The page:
Imagine that you have a successful dental practice. You serve your patients to the best of your ability; you try to go above and beyond for them. Then one day, you have an encounter with that patient, or there happens to be some sort of incident or accident. What happens next? Below is a high-level look at the way professional board matters work and how to seek to resolve them.
What do Dental Boards investigate?
Firstly, it is important to understand the types of things that the Dental Board investigates. The role of this entity is to provide regulations for dentists and their dental assistants in order to protect consumers from harm. As a result, the Dental Board has its own complex and thorough enforcement program. This program has five main sections:
Complaint Intake – The complaint intake section essentially examines complaints for distribution to different departments. These can include the sections listed below, or even referral to other agencies. The complaint intake section opens an initial file for the complaint, then distributes that file onward. All complaints, anonymous or not, will be investigated.
Complaint Analysis – This section works on obtaining relevant information for the complaint files. Examples of this information includes any records that might be related to the complaint itself, as well as any other files regarding the treatment towards the complainant. After a file has been gathered, it is referred out to a dental consultant who is a practicing dentist.
Inspection Section – The inspection section’s mandate is to inspect any alleged conditions that may be present in a dental practice. The investigators who are part of this section are allowed to give warnings and citations to the dental office which is being inspected. Should a citation be issued, the practice that receives the same must correct the issue and pay a fine.
Investigation Section – This section investigates violations of the Dental Practice Act. Examples of these types of violations are drug violations, battery, unlawful sexual relationships or conduct, the unlicensed practice of dentistry, and insurance fraud. If there are violations discovered, they may be referred to your state’s Office of the Attorney General or a district attorney’s office.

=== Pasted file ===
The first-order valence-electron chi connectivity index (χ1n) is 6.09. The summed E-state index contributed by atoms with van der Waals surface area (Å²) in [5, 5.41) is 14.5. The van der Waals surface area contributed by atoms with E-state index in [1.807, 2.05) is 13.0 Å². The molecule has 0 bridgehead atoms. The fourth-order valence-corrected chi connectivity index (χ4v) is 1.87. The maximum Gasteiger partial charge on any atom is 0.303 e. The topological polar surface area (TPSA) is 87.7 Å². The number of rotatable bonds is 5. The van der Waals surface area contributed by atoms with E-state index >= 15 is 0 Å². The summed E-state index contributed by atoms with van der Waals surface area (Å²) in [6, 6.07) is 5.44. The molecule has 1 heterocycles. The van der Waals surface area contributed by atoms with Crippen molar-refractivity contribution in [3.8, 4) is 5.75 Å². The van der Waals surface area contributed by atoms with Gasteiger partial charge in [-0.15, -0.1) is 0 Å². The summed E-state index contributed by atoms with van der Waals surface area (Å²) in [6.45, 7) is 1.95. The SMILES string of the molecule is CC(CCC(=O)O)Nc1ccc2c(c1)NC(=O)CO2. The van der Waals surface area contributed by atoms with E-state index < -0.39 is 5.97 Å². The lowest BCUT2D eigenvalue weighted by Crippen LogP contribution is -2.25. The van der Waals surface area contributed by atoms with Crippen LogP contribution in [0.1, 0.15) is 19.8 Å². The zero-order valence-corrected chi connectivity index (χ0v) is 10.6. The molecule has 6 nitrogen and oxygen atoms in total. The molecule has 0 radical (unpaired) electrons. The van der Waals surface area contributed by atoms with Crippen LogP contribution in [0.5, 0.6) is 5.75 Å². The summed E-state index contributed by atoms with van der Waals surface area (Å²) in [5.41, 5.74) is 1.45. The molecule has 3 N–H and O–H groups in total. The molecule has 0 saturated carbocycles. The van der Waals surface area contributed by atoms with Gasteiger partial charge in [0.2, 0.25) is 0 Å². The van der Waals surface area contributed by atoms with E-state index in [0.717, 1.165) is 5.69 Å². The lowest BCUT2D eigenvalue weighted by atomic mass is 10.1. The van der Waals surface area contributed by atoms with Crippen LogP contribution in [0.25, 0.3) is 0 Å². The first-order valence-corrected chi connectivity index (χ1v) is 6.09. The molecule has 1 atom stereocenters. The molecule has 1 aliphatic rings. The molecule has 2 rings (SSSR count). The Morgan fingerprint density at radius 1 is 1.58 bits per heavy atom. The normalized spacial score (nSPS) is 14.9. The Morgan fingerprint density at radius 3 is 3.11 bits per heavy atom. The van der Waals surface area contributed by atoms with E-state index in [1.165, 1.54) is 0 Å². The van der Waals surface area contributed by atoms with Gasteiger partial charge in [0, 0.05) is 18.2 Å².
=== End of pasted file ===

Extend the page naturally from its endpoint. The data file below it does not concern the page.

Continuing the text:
Probation Section – The Probation Section keeps an eye on any dentists or dental assistants who have been placed on probation due to some sort of disciplinary action taken against them. The emphasis of this section is to continue to protect the consumer while maintaining compliance by a probationer. Anyone who violates probation may have their license permanently revoked.
Depending on the type of complaint that is filed, it will be distributed to one of the above sections for enforcement.
Who can file a complaint?
That being said, who can file a complaint? While you might consider that a patient or client of the licensee would file a complaint, there are many others who can also do so. Other licensees, employers, employees, other staff, or really anyone who has an interaction with a licensee has the right to file a complaint with the Dental Board. In some situations, the dental board itself may even bring a complaint against a licensee.
What type of disciplinary action can the Dental Board take?
Well, what happens if the Dental Board chooses to take action against a licensee? There are several things that the board can do:
- Provide a written warning.
- Issue a reprimand.
- Require continuing education.
- Enforce monitoring.
- Issue a fine.
- Require drug testing or a diversion program.
- Place restrictions on the ability to practice.
- Suspend or revoke a license.
Because of the range of extreme measures that can be taken against a licensee, it is important to make sure that you properly respond and not delay any inquiries by the Dental Board.
What do I do if I am contacted by the Dental Board?
So, what should you do if the Dental Board contacts you? First and foremost, you should reach out to legal counsel. Obtaining someone that is trained in this area of expertise can be the key to completely dismissing a complaint. Further, someone experienced in dealing with these matters may know the nuances of the complaint process better. In addition to consulting an attorney, do not contact the licensing board or the complainant to discuss the complaint. Since receiving a complaint can be a trying process for anyone, emotions may be heightened or things may be said that should not be.
What is the investigative process like?
In general, there are several parts of the investigative process: an informal investigation, a meeting with the Dental Board, and a formal administrative hearing. The informal investigation process basically includes answering responses to the alleged complaints against you. The next step would be to meet with the Dental Board to discuss those same complaints, while the third step would be to present your response at a formal administrative hearing. These processes can take as little as a few days or as long as a number of months, depending on the depth of the complaint filed.
What are some common mistakes to avoid?
As the investigative process can take some time, there are a number of sensitivities to keep in mind throughout the complaint process. Because of this, there are certain things that should be avoided. The below are some helpful hints on what you should not do:
- Do not fail to take a complaint seriously.
- Avoid ignoring or missing deadlines.
- Do not admit anything.
- Avoid responding in an angry or emotional matter.
- Do not fail to respond to each and every charge.
- Do not destroy, alter, or hide any records related to the complaint.
While some of these helpful hints might seem obvious, there have been occasions when licensees may not have heeded that advice. In order to avoid exacerbating problems with the Dental Board, hiring legal counsel along the way can help you avoid the same mistakes others have made.